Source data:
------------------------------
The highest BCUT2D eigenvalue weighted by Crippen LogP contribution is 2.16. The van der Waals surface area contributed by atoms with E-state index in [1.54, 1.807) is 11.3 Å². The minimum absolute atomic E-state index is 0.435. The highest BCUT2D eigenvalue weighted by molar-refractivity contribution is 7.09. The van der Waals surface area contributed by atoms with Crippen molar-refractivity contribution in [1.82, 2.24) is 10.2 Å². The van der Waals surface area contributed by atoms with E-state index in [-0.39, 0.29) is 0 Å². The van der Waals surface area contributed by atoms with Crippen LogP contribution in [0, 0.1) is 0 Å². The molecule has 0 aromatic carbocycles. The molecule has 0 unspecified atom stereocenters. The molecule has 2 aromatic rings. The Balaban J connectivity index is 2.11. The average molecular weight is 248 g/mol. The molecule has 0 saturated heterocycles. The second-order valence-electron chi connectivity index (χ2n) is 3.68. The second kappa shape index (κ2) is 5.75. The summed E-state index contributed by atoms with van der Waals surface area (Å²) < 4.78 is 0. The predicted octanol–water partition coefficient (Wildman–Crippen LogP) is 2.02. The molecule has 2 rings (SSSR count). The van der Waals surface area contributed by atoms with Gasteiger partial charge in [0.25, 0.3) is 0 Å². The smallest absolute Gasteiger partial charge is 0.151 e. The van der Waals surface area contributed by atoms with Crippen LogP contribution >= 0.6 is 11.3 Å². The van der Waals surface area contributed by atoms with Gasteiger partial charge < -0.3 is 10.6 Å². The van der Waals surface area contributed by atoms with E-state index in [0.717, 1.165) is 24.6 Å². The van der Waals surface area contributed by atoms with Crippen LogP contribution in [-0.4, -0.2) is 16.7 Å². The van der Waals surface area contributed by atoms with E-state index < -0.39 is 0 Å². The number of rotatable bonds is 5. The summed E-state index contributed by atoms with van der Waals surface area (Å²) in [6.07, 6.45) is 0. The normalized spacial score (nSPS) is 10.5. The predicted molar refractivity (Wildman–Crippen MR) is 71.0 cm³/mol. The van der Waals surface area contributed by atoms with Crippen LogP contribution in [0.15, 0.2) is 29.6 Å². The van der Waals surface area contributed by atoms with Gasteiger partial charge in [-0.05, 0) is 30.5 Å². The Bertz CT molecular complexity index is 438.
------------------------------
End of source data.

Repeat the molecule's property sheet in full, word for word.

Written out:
The highest BCUT2D eigenvalue weighted by Crippen LogP contribution is 2.16. The van der Waals surface area contributed by atoms with E-state index in [1.54, 1.807) is 11.3 Å². The minimum absolute atomic E-state index is 0.435. The highest BCUT2D eigenvalue weighted by molar-refractivity contribution is 7.09. The van der Waals surface area contributed by atoms with Crippen molar-refractivity contribution in [1.82, 2.24) is 10.2 Å². The van der Waals surface area contributed by atoms with E-state index in [-0.39, 0.29) is 0 Å². The van der Waals surface area contributed by atoms with Crippen LogP contribution in [0, 0.1) is 0 Å². The molecule has 0 aromatic carbocycles. The molecule has 0 unspecified atom stereocenters. The molecule has 2 aromatic rings. The Balaban J connectivity index is 2.11. The average molecular weight is 248 g/mol. The molecule has 0 saturated heterocycles. The second-order valence-electron chi connectivity index (χ2n) is 3.68. The second kappa shape index (κ2) is 5.75. The summed E-state index contributed by atoms with van der Waals surface area (Å²) < 4.78 is 0. The predicted octanol–water partition coefficient (Wildman–Crippen LogP) is 2.02. The molecule has 2 rings (SSSR count). The van der Waals surface area contributed by atoms with Gasteiger partial charge in [0.25, 0.3) is 0 Å². The smallest absolute Gasteiger partial charge is 0.151 e. The van der Waals surface area contributed by atoms with Crippen LogP contribution >= 0.6 is 11.3 Å². The van der Waals surface area contributed by atoms with Gasteiger partial charge < -0.3 is 10.6 Å². The van der Waals surface area contributed by atoms with E-state index in [0.717, 1.165) is 24.6 Å². The van der Waals surface area contributed by atoms with Crippen LogP contribution in [-0.4, -0.2) is 16.7 Å². The van der Waals surface area contributed by atoms with E-state index < -0.39 is 0 Å². The number of rotatable bonds is 5. The summed E-state index contributed by atoms with van der Waals surface area (Å²) in [6.07, 6.45) is 0. The normalized spacial score (nSPS) is 10.5. The predicted molar refractivity (Wildman–Crippen MR) is 71.0 cm³/mol. The van der Waals surface area contributed by atoms with Crippen LogP contribution in [0.15, 0.2) is 29.6 Å². The van der Waals surface area contributed by atoms with Gasteiger partial charge in [-0.05, 0) is 30.5 Å². The Bertz CT molecular complexity index is 438.